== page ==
Imagine this: You wake up one morning, do a little yoga, sip hot lemon water, read your book, arrange some cut flowers, play with your cat, walk your dog in the park, enjoy a hot shower, get dressed, and drive to work. On your commute, another car cuts in front of you, nearly causing an accident. You’re late to your first meeting. Your laptop konks out just as you’re about to give an important presentation.
When you get home that night, your husband asks, “How was your day, babe?” Do you answer: “Lovely! I had a peaceful morning full of my favorite things.” Or do you say: “Terrible! Some bozo nearly hit me on the highway, I was late to work, and I had to improvise the presentation I’ve been preparing for weeks because my laptop crashed!”
Most days, most of us would say the latter. We tend to focus on the negative parts of our day. And you know what? We shouldn’t beat ourselves up about it. We’re literally hardwired to see the negative.
Our brains have evolved over many thousands of years to pay close attention to threats, to pain, to anything that might put us in harm’s way. It’s our “fight or flight” survival instinct — and it creates negativity bias in all of us. It’s part of being human.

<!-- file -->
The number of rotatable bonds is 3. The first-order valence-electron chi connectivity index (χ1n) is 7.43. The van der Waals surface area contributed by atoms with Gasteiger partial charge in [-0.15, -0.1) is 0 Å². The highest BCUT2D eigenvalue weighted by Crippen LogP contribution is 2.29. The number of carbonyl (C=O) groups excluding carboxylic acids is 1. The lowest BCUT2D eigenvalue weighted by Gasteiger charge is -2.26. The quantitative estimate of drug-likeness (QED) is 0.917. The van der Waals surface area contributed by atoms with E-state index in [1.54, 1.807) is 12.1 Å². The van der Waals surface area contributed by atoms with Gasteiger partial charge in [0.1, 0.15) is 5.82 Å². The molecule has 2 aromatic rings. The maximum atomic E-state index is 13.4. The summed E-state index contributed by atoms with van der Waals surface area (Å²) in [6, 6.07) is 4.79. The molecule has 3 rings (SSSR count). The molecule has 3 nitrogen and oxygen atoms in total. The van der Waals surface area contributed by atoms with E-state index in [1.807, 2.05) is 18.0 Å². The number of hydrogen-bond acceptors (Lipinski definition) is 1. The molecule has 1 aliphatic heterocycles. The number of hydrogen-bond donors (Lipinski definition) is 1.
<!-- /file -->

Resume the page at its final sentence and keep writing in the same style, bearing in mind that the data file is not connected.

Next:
But there is a way out. Author Tama Kieves shares these “Turning Points” in her book Thriving Through Uncertainty. She counsels us to stop brushing off our happiness. She invites us to make a courageous choice, in every moment, to tilt our brains toward joy.
8 Ways to Escape Negativity Bias
1. It’s time to stop calling negativity “realism.” I have an idea. Let’s just call it negativity.
2. Allow the force of good to work through you and for you.
3. Let go of the stories you’ve been telling yourself about what is possible. Life will always give us the chance to be realized, instead of “realistic.”
4. Don’t ignore, discount, or block the goodness of your life. It would be a travesty to unwittingly create a life that is smaller than your true nature.
5. Be mindful of what you focus on. You can create the life you fear by paying attention only to the stories that reinforce what you do not really want.
6. Take your joy seriously, at least as seriously as your pain.
7. A disappointment doesn’t change the truth or opportunity that comes with a life-changing moment – until you let it. So don’t let it.
8. When good things happen to you, don’t wait for the other shoe to drop. You’re just getting started. You are tapping into who you really are, which is why it feels so good.
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